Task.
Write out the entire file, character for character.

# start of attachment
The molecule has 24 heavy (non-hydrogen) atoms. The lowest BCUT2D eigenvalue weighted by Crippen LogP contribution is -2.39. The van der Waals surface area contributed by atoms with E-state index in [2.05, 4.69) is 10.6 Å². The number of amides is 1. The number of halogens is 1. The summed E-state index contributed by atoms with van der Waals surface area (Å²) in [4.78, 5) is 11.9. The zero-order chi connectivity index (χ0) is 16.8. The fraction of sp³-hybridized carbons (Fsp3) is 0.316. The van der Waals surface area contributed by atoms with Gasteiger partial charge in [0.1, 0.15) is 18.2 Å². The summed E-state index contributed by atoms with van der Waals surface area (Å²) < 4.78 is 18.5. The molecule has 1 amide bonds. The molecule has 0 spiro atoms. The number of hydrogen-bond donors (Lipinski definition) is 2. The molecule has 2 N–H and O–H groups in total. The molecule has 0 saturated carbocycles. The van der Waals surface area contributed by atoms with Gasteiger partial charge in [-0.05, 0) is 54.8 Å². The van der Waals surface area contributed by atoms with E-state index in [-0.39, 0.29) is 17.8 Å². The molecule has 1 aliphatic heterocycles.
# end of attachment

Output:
The molecule has 24 heavy (non-hydrogen) atoms. The lowest BCUT2D eigenvalue weighted by Crippen LogP contribution is -2.39. The van der Waals surface area contributed by atoms with E-state index in [2.05, 4.69) is 10.6 Å². The number of amides is 1. The number of halogens is 1. The summed E-state index contributed by atoms with van der Waals surface area (Å²) in [4.78, 5) is 11.9. The zero-order chi connectivity index (χ0) is 16.8. The fraction of sp³-hybridized carbons (Fsp3) is 0.316. The van der Waals surface area contributed by atoms with Gasteiger partial charge in [0.1, 0.15) is 18.2 Å². The summed E-state index contributed by atoms with van der Waals surface area (Å²) < 4.78 is 18.5. The molecule has 1 amide bonds. The molecule has 0 spiro atoms. The number of hydrogen-bond donors (Lipinski definition) is 2. The molecule has 2 N–H and O–H groups in total. The molecule has 0 saturated carbocycles. The van der Waals surface area contributed by atoms with Gasteiger partial charge in [-0.05, 0) is 54.8 Å². The van der Waals surface area contributed by atoms with E-state index in [-0.39, 0.29) is 17.8 Å². The molecule has 1 aliphatic heterocycles.